Reporting from Los Angeles
In certain well-connected circles, Max Palevsky was known as the billionaire patron of Los Angeles' first black mayor, Tom Bradley.
But his portfolio resembled a conglomerate's. A baron of the early computer industry, he helped found the world's largest chipmaker, Intel. He came up with the cash to save a fledgling magazine called Rolling Stone and bankrolled movies. And he used his immense wealth to build notable art collections that turned the Los Angeles County Museum of Art into a destination for lovers of the Arts and Crafts movement.
Palevsky, 85, died Wednesday of heart failure at his Beverly Hills home, said his wife, Jodie Evans.
"I'm not sure the average person knows him," said television producer Norman Lear, a longtime friend, "but anybody interested in the arts has Max to thank for the way he supported arts in this town … and, if you cared for his politics, for who he supported. He was a very unique soul."
The noted art collector and philanthropist gained prominence in the 1960s when he turned Scientific Data Systems, a builder of mainframe computers, into a hugely lucrative business that he sold to Xerox in 1969 for $1 billion. He went on to serve as a director and chairman of Xerox's executive committee before becoming a founder and director of Intel Corp.
He left the corporate world during the 1970s to produce movies, bolster the coffers of Rolling Stone and delve into politics.
He was an early supporter of George McGovern during his ill-fated 1972 presidential campaign, then ran Bradley's successful 1973 bid for mayor. He also was a major backer of Robert F. Kennedy and Jimmy Carter during their presidential bids, and various campaigns of former Gov. Gray Davis. And, with Lear, he was a member of the "Malibu Mafia," a loose alliance of extremely wealthy Westside Democrats who used their influence to promote liberal causes and candidates.
In later years, Palevsky soured on politics and concentrated more of his attention on art. He built important collections of Arts and Crafts movement furniture and Japanese woodblock prints, which have been featured in shows at LACMA.
He made a dramatic reentry into the political fray in 2000 when he wrote a $1-million check to the campaign finance reform initiative co-authored by Ron Unz, a conservative Silicon Valley tycoon.
The contribution — the largest political donation Palevsky had ever made — shocked state Democratic leaders, who opposed the ultimately unsuccessful measure. But Palevsky, saying that he was sickened by the "corruption of the electoral process," announced that he made the contribution "in hopes that I will never again legally be allowed to write huge checks to California political candidates."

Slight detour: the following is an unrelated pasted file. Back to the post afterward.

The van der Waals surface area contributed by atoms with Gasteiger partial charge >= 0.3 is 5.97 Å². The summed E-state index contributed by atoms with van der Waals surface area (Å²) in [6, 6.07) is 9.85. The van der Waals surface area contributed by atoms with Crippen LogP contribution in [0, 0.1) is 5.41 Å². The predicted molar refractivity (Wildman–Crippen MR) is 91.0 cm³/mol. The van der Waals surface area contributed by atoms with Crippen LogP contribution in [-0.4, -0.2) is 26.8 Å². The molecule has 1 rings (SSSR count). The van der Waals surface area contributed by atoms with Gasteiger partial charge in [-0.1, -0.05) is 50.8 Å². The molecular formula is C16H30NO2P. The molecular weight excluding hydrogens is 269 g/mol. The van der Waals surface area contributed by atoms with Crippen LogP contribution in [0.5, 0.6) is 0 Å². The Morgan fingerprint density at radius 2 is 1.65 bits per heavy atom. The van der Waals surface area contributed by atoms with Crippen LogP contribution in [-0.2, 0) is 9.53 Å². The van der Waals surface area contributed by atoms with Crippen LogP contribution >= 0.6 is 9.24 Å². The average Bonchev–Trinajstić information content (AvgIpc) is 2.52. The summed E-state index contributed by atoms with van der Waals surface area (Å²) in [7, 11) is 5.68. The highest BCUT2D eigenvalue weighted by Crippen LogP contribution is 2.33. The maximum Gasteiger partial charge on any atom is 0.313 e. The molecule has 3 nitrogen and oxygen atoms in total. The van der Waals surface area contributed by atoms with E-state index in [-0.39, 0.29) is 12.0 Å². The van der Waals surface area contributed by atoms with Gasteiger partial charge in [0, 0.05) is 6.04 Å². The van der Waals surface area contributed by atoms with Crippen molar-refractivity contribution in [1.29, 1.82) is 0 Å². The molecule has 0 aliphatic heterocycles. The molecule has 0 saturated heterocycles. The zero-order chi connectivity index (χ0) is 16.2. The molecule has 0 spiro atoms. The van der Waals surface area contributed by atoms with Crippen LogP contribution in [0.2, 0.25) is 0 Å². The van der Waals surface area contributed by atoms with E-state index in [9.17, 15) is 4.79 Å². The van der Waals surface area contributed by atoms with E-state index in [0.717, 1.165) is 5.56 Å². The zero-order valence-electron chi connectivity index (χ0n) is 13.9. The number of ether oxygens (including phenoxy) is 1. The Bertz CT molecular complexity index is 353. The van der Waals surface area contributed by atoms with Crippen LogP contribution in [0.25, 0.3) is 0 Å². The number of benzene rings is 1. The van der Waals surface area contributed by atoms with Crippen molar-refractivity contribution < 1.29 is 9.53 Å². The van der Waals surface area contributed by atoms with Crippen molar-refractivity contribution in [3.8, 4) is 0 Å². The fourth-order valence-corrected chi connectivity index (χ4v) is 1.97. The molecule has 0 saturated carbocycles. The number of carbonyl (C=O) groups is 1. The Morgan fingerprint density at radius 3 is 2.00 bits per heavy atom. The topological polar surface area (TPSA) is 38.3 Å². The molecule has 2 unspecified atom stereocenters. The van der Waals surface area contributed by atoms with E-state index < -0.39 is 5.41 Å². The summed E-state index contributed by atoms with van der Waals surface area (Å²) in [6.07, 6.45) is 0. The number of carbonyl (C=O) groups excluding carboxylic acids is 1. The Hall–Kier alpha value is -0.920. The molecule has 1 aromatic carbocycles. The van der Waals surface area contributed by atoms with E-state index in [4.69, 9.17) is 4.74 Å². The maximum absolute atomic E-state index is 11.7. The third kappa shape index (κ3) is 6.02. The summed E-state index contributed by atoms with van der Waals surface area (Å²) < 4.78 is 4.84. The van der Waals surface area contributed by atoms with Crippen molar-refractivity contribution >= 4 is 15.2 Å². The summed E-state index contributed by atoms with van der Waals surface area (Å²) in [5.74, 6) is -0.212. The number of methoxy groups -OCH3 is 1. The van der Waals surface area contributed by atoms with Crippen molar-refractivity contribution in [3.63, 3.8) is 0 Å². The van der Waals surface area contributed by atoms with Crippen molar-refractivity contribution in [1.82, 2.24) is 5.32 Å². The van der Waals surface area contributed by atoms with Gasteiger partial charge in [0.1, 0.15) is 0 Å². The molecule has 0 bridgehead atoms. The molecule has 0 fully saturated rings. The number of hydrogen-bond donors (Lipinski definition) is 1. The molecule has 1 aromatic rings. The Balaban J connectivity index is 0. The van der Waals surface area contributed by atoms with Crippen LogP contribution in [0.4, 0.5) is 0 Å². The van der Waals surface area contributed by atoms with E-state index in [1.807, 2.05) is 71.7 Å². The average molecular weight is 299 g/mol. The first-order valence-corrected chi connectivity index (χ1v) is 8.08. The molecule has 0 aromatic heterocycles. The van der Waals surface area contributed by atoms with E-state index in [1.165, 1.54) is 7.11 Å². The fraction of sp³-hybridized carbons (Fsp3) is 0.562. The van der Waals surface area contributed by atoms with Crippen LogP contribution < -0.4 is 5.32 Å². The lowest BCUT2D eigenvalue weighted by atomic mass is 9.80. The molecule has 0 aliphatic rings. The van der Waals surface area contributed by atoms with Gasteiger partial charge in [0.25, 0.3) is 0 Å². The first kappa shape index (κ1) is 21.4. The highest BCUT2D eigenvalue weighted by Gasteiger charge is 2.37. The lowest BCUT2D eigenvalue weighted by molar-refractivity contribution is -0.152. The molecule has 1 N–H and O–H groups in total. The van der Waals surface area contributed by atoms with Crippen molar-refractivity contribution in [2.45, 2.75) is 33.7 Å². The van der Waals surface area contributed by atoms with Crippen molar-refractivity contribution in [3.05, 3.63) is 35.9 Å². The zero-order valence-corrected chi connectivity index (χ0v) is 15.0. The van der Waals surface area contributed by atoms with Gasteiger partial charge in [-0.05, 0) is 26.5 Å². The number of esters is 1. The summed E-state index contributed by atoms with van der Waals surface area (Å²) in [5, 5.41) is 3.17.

Palevsky got his first taste of politics in the 1960s. In 1966, he supported Tom Braden, a newspaper publisher, for California's lieutenant governor. In 1967, he was a regional leader of the antiwar group Business Executives Move for Vietnam Peace. Those experiences led to his involvement in Kennedy's 1968 presidential campaign and the tumultuous Chicago Democratic National Convention, where he met McGovern.
"In some way, I guess, I tasted blood in the '68 campaign. I really saw what it was all about," he told the New York Times in 1972.
He jumped on the McGovern bandwagon before the South Dakota senator's stunning upset in the Wisconsin primary. "Max was his most important early contributor," said Frank Mankiewicz, McGovern's campaign director.
According to "The Power and the Glitter," a 1990 book about the interplay between Hollywood and Washington by former Los Angeles Times political writer Ronald Brownstein, Palevsky donated more than $319,000, which financed McGovern's successful direct-mail operation. He also raised money from others, represented McGovern at a meeting with Vietcong negotiators in Paris, and advised him on issues.
He abruptly left McGovern's side during the 1972 Democratic convention in Miami when he realized that his advice, particularly about the organization of the campaign, was being ignored.
"My role in the campaign wasn't that significant," he told The Times in 1973. "At a certain point I just found it all very boring and I just got up one day and said . . . 'Son, I don't see much point in staying around.' "
He did not stay out of politics for long, however. The following year he was the top advisor in then-Los Angeles City Councilman Bradley's mayoral campaign. He made Gray Davis the campaign's chief fundraiser, which launched Davis into politics. Bradley, who had lost his first bid for mayor to Sam Yorty in 1969, became the city's first African American mayor in 1973. He was reelected four times, an unprecedented run that ended with his retirement in 1993.
The 1970s were a heady time for Palevsky, who had joined forces with the Malibu Mafia, a group so named because some of its members, such as Lear, lived in the exclusive Malibu Colony.